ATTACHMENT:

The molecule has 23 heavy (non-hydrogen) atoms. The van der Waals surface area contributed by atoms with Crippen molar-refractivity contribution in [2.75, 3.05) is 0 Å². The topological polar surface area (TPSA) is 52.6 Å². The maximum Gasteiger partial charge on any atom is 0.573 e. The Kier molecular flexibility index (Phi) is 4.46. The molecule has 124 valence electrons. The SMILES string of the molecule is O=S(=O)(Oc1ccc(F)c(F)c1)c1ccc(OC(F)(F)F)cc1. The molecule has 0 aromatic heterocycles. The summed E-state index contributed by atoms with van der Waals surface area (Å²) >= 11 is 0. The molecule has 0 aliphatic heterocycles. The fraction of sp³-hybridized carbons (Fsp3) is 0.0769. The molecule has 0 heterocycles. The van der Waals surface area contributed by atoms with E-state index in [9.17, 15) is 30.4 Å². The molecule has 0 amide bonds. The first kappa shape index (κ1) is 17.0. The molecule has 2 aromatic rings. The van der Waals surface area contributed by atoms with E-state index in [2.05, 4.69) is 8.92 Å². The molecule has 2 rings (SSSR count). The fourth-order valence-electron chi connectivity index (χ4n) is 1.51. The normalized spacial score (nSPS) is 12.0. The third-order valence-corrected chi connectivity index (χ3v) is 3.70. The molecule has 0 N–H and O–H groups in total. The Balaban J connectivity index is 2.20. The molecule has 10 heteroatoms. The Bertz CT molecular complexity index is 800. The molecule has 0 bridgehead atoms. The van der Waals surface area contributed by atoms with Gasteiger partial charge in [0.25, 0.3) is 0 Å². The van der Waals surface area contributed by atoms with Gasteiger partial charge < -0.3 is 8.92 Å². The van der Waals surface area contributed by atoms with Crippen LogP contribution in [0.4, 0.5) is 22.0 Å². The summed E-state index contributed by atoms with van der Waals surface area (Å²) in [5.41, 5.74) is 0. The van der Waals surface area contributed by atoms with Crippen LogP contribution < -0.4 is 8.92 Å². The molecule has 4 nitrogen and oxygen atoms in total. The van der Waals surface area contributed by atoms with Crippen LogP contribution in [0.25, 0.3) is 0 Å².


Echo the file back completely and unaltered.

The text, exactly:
The molecule has 23 heavy (non-hydrogen) atoms. The van der Waals surface area contributed by atoms with Crippen molar-refractivity contribution in [2.75, 3.05) is 0 Å². The topological polar surface area (TPSA) is 52.6 Å². The maximum Gasteiger partial charge on any atom is 0.573 e. The Kier molecular flexibility index (Phi) is 4.46. The molecule has 124 valence electrons. The SMILES string of the molecule is O=S(=O)(Oc1ccc(F)c(F)c1)c1ccc(OC(F)(F)F)cc1. The molecule has 0 aromatic heterocycles. The summed E-state index contributed by atoms with van der Waals surface area (Å²) >= 11 is 0. The molecule has 0 aliphatic heterocycles. The fraction of sp³-hybridized carbons (Fsp3) is 0.0769. The molecule has 0 heterocycles. The van der Waals surface area contributed by atoms with E-state index in [9.17, 15) is 30.4 Å². The molecule has 0 amide bonds. The first kappa shape index (κ1) is 17.0. The molecule has 2 aromatic rings. The van der Waals surface area contributed by atoms with E-state index in [2.05, 4.69) is 8.92 Å². The molecule has 2 rings (SSSR count). The fourth-order valence-electron chi connectivity index (χ4n) is 1.51. The normalized spacial score (nSPS) is 12.0. The third-order valence-corrected chi connectivity index (χ3v) is 3.70. The molecule has 0 N–H and O–H groups in total. The Balaban J connectivity index is 2.20. The molecule has 10 heteroatoms. The Bertz CT molecular complexity index is 800. The molecule has 0 bridgehead atoms. The van der Waals surface area contributed by atoms with Gasteiger partial charge in [0.25, 0.3) is 0 Å². The van der Waals surface area contributed by atoms with Gasteiger partial charge < -0.3 is 8.92 Å². The van der Waals surface area contributed by atoms with Crippen LogP contribution in [0.4, 0.5) is 22.0 Å². The summed E-state index contributed by atoms with van der Waals surface area (Å²) in [5.41, 5.74) is 0. The van der Waals surface area contributed by atoms with Crippen LogP contribution < -0.4 is 8.92 Å². The molecule has 4 nitrogen and oxygen atoms in total. The van der Waals surface area contributed by atoms with Crippen LogP contribution in [0.25, 0.3) is 0 Å².